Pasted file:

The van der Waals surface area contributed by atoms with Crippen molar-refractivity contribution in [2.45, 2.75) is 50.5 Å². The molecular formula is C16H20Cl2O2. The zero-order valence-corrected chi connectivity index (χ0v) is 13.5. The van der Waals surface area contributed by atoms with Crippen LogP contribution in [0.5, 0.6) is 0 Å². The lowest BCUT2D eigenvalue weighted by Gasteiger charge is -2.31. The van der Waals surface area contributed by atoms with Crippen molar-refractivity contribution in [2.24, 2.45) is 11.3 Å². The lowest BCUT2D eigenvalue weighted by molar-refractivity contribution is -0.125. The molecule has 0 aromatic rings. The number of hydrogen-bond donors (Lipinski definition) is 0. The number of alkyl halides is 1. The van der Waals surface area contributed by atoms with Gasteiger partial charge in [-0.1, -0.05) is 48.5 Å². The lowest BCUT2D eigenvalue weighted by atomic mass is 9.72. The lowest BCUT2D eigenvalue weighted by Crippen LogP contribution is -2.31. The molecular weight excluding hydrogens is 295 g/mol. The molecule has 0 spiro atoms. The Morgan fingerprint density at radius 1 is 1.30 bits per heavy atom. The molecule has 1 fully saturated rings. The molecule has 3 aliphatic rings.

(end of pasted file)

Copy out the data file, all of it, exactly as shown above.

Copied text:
The van der Waals surface area contributed by atoms with Crippen molar-refractivity contribution in [2.45, 2.75) is 50.5 Å². The molecular formula is C16H20Cl2O2. The zero-order valence-corrected chi connectivity index (χ0v) is 13.5. The van der Waals surface area contributed by atoms with Crippen LogP contribution in [0.5, 0.6) is 0 Å². The lowest BCUT2D eigenvalue weighted by Gasteiger charge is -2.31. The van der Waals surface area contributed by atoms with Crippen molar-refractivity contribution in [2.24, 2.45) is 11.3 Å². The lowest BCUT2D eigenvalue weighted by molar-refractivity contribution is -0.125. The molecule has 0 aromatic rings. The number of hydrogen-bond donors (Lipinski definition) is 0. The number of alkyl halides is 1. The van der Waals surface area contributed by atoms with Gasteiger partial charge in [-0.1, -0.05) is 48.5 Å². The lowest BCUT2D eigenvalue weighted by atomic mass is 9.72. The lowest BCUT2D eigenvalue weighted by Crippen LogP contribution is -2.31. The molecular weight excluding hydrogens is 295 g/mol. The molecule has 0 spiro atoms. The Morgan fingerprint density at radius 1 is 1.30 bits per heavy atom. The molecule has 1 fully saturated rings. The molecule has 3 aliphatic rings.